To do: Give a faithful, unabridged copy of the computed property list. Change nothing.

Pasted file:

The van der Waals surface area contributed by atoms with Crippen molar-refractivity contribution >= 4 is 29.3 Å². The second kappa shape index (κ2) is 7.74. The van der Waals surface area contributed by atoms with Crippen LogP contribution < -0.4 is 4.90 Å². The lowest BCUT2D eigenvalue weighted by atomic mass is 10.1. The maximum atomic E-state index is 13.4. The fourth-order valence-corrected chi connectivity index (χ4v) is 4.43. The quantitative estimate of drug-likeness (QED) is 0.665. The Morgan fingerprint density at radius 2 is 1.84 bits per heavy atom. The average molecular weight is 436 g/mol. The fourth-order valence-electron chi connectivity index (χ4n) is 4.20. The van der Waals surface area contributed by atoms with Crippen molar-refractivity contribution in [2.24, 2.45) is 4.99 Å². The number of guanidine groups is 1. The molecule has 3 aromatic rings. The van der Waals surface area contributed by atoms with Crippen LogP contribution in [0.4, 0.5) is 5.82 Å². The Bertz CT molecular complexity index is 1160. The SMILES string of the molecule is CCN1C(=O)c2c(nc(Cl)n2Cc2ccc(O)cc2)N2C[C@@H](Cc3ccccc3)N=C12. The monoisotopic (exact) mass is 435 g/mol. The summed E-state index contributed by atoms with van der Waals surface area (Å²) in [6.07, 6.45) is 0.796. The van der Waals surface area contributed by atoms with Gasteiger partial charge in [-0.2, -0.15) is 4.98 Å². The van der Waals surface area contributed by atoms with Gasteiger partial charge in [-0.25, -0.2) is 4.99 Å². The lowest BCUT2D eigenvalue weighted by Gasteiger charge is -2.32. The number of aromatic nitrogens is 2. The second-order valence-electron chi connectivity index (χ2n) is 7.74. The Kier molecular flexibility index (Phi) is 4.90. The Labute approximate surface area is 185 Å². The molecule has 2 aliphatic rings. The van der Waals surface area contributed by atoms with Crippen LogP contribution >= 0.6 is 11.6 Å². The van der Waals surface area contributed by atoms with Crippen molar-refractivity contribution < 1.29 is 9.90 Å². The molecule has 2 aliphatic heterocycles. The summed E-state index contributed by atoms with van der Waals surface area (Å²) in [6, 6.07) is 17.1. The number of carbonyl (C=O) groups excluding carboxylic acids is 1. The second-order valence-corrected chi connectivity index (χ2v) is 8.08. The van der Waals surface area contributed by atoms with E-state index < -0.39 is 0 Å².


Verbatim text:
The van der Waals surface area contributed by atoms with Crippen molar-refractivity contribution >= 4 is 29.3 Å². The second kappa shape index (κ2) is 7.74. The van der Waals surface area contributed by atoms with Crippen LogP contribution < -0.4 is 4.90 Å². The lowest BCUT2D eigenvalue weighted by atomic mass is 10.1. The maximum atomic E-state index is 13.4. The fourth-order valence-corrected chi connectivity index (χ4v) is 4.43. The quantitative estimate of drug-likeness (QED) is 0.665. The Morgan fingerprint density at radius 2 is 1.84 bits per heavy atom. The average molecular weight is 436 g/mol. The fourth-order valence-electron chi connectivity index (χ4n) is 4.20. The van der Waals surface area contributed by atoms with Crippen molar-refractivity contribution in [2.24, 2.45) is 4.99 Å². The number of guanidine groups is 1. The molecule has 3 aromatic rings. The van der Waals surface area contributed by atoms with Crippen LogP contribution in [0.4, 0.5) is 5.82 Å². The Bertz CT molecular complexity index is 1160. The SMILES string of the molecule is CCN1C(=O)c2c(nc(Cl)n2Cc2ccc(O)cc2)N2C[C@@H](Cc3ccccc3)N=C12. The monoisotopic (exact) mass is 435 g/mol. The summed E-state index contributed by atoms with van der Waals surface area (Å²) in [6.07, 6.45) is 0.796. The van der Waals surface area contributed by atoms with Gasteiger partial charge in [-0.2, -0.15) is 4.98 Å². The van der Waals surface area contributed by atoms with Gasteiger partial charge in [-0.25, -0.2) is 4.99 Å². The lowest BCUT2D eigenvalue weighted by Gasteiger charge is -2.32. The number of aromatic nitrogens is 2. The second-order valence-electron chi connectivity index (χ2n) is 7.74. The Kier molecular flexibility index (Phi) is 4.90. The Labute approximate surface area is 185 Å². The molecule has 2 aliphatic rings. The van der Waals surface area contributed by atoms with Crippen LogP contribution >= 0.6 is 11.6 Å². The van der Waals surface area contributed by atoms with Crippen molar-refractivity contribution < 1.29 is 9.90 Å². The molecule has 2 aliphatic heterocycles. The summed E-state index contributed by atoms with van der Waals surface area (Å²) in [6, 6.07) is 17.1. The number of carbonyl (C=O) groups excluding carboxylic acids is 1. The second-order valence-corrected chi connectivity index (χ2v) is 8.08. The van der Waals surface area contributed by atoms with E-state index < -0.39 is 0 Å².